The moves are being made to comply with emergency amendments to New Jersey’s Flood Hazard Area Control Act, which sets minimum elevation standards for the reconstruction of houses located below base flood elevation levels.
“In some neighborhoods, it looks like an old steam organ— some are high, some are low,” says Jeff Tittel, director of New Jersey’s chapter of the Sierra
Club. “You have neighborhoods where some houses are on the ground, some are up a little, some are up a lot. It looks a little strange.”
Along the coastline, costly construction projects for new berms and dunes—despite the protests of some vocal residents— are now just getting underway. The Army Corps of Engineers is beginning a beach replenishment and dune building project in Ventnor and Margate this summer, and a similar project in Longport will begin in the fall.
“What Sandy got started was a lot of conversations about dunes,” Troiano says. “We’re getting them [in Wildwood] whether we like it or not, and like I’ve said, I understand they’re concerned about a direct hit. But our biggest concern is our back bays. The back bay is, to say the least, our bigger problem.”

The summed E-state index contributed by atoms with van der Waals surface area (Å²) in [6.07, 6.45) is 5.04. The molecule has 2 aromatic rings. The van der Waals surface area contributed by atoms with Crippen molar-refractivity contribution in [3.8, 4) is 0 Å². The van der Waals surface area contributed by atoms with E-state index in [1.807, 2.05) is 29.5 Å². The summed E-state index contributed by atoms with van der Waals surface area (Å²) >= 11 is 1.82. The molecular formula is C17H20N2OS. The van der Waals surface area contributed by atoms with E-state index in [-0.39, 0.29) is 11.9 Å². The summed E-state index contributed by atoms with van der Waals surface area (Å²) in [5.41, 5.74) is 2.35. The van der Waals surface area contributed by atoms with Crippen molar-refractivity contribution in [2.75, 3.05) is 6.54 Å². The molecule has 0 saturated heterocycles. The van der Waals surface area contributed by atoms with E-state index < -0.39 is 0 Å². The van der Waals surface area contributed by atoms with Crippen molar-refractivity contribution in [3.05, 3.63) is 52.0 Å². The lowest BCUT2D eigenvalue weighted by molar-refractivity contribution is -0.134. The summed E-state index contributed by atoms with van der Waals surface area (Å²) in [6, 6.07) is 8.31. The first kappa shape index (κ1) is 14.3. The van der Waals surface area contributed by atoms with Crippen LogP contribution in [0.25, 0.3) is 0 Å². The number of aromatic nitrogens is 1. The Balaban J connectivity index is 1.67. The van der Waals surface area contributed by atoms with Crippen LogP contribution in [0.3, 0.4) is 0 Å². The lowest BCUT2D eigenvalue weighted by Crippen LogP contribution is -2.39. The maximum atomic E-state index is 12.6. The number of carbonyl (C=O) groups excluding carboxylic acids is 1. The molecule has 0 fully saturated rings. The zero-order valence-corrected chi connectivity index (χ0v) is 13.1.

In Long Beach Township, the Army Corps recently finished a $138 million dune project along 13 miles that included widening public beaches.
“In Long Beach Township, we’re back and we’re better than we’ve ever been,” says Mayor Joseph Mancini, a vocal proponent of the dunes project. “Our beaches have never looked better.”
Still, Mancini concedes the dune project is not enough.
“It was never designed, nor built, to be a stop-gap for 20 years,” Mancini said. “This job was approved by Congress for a 50-year period. In our agreement, the Army Corps will be coming back when, A. there is a large storm that cuts into it, or B. every six years, coming back to dress it up back to the original template. Each time that happens, it has to be funded. And that’s my concern.”
While raised homes and dune projects may serve as a short-term answer, some experts caution that, without additional planning and preparation, like preparing for rising sea levels or future storm surges, more trouble will follow the next devastating storm.
“We haven’t learned the lessons of Sandy yet,” Tittel said. “We ended up rebuilding boardwalks at the same height as they were when they got struck by Sandy. We put an amusement pier back at the same height as it was when it got struck by Sandy in Seaside Heights. And I think the concern is that as people's memory fades, they start to forget how devastating it really was, and how they put their families at risk.”